The first of a new weekly column...
At weekends, my teenagers sleep through breakfast. They sleep through lunch, too. They would probably sleep through tea too and become completely nocturnal, like glow worms, if hunger didn't wake them.
I fling back the curtains. I clatter about with the hoover. I poke the cat - curled up on my 17-year-old's duvet - so that he sinks his teeth into the nearest ankle. But they sleep on regardless, as if the daylight hours were meant for dreaming.
The simplest option, of course, would be to leave them alone. But I can't. I pretend it's for their own good. They shouldn't be lying there, I think crossly, sleeping their lives away. They should be outside in the fresh air, taking in huge lungfuls of London pollution. Or wide awake, revising Maths.
After all, I've been up since six. I've mown the lawn, been to Sainsbury's and put out the washing. I would have done all this whether or not there were teenagers lying like logs in the upstairs bedrooms, but their complete stillness - like stone effigies in a cathedral - makes my frantic activity even more heroic.
I'm working my fingers to the bone, I think, as I squirt Limelite round the taps. I don't care what scientists say about teenage body clocks (wide awake to watch horror films at 1am, but strangely morose over Shreddies at 7am). I just don't want to be the only one in the house rushing around like a trapped bluebottle.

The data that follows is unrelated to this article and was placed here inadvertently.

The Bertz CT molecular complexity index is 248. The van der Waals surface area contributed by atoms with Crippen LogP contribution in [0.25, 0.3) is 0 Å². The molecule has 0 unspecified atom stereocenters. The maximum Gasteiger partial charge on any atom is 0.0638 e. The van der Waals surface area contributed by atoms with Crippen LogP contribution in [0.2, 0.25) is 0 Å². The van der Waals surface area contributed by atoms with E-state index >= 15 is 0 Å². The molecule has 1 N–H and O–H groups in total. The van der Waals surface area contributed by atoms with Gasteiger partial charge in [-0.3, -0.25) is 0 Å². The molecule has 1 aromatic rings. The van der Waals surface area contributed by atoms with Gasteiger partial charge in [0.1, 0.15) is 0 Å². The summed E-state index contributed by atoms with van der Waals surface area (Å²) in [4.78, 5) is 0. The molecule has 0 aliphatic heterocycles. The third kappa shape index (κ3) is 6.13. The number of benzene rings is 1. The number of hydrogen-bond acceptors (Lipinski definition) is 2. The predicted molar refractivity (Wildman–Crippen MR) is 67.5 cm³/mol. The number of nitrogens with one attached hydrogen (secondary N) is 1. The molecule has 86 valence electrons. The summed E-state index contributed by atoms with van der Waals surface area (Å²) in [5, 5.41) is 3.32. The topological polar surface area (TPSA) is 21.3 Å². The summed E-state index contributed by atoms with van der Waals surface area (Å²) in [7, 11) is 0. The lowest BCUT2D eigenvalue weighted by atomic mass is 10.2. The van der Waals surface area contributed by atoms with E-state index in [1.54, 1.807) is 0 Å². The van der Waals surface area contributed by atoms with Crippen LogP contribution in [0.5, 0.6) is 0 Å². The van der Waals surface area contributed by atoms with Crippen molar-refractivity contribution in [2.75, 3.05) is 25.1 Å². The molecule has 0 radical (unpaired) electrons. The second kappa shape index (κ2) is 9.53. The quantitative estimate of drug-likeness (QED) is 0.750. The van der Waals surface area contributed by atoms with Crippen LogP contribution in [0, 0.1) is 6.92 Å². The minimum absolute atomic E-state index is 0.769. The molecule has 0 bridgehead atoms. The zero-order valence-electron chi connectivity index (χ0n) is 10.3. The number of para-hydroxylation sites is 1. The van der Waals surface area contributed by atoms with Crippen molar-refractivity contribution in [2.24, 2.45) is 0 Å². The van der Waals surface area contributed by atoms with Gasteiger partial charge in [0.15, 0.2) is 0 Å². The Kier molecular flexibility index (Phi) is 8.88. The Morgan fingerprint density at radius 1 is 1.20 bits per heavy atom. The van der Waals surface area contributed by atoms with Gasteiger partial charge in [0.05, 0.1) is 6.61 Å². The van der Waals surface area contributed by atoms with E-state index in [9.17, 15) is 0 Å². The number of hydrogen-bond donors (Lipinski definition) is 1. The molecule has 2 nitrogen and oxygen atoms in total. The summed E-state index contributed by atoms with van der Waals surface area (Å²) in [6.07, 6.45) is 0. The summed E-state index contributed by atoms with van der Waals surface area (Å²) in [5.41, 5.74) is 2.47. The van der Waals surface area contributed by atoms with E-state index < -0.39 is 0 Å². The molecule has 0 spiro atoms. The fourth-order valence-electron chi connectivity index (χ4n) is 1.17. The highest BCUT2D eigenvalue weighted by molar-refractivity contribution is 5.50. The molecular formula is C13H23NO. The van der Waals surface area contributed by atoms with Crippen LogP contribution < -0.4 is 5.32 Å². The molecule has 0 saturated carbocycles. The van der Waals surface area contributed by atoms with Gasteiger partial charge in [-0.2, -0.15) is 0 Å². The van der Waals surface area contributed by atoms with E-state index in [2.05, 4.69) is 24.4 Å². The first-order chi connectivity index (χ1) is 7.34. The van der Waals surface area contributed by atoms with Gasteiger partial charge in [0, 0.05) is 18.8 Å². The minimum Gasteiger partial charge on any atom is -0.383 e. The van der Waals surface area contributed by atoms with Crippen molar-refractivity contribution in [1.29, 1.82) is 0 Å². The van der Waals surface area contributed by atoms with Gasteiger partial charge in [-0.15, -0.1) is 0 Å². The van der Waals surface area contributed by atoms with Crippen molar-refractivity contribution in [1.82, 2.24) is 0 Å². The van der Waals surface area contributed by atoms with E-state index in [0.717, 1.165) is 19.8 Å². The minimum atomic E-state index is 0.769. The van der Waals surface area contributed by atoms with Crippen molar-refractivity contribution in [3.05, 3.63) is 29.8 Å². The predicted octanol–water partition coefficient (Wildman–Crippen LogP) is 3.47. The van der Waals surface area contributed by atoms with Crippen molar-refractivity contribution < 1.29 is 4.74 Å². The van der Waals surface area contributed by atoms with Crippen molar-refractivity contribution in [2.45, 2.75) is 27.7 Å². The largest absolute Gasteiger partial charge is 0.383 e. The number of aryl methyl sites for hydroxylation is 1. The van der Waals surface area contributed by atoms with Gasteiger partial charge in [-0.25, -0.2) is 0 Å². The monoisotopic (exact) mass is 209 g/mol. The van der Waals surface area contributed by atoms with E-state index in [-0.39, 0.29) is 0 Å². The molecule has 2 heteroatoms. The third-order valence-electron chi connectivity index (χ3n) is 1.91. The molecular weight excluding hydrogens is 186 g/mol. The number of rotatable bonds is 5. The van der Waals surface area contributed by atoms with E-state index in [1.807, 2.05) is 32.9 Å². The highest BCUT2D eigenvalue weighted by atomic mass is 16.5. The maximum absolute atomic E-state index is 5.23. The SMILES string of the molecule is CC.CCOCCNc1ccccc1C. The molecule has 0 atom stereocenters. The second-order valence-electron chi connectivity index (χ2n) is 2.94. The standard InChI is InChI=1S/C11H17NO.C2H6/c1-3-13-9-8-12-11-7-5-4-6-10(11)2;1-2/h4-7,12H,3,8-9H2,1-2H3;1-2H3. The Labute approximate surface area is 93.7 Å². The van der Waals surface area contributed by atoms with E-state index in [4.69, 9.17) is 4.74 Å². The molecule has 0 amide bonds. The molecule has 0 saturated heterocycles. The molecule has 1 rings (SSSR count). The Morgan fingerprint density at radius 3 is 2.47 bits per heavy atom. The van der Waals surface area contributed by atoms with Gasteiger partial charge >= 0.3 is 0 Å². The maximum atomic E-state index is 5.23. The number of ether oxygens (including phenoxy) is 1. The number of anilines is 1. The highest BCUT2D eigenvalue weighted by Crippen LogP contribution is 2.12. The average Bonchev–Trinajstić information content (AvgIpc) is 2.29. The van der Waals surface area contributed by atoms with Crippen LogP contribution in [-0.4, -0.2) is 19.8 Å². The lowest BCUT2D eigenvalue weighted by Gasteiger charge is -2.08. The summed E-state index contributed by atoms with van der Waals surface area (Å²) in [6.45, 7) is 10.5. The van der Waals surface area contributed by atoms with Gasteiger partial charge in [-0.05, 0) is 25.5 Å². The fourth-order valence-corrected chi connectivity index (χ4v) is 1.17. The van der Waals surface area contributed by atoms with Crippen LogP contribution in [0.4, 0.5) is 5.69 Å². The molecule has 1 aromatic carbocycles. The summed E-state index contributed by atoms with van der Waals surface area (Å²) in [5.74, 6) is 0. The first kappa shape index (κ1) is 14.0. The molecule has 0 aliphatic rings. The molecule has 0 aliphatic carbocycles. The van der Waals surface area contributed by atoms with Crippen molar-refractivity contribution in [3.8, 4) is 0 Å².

We went to see old friends at the weekend who have a nine-year-old son. (We left the teenagers sleeping.) 'It must be great for you these days,' said Roger wistfully. 'You can have a lie-in whenever you want.'
That's when I realised why the blissful dreams of teenagers make me so mad. I'm jealous. I can't sleep late any more. They spent years training me to respond to terrifying emergencies - nightmares, lost teddies, projectile vomiting. So now the tiniest disturbance - the milkman, a crow, sunlight - has me sitting bolt upright, heart pounding.
And if I can't enjoy a lie-in, I don't see why anyone else should.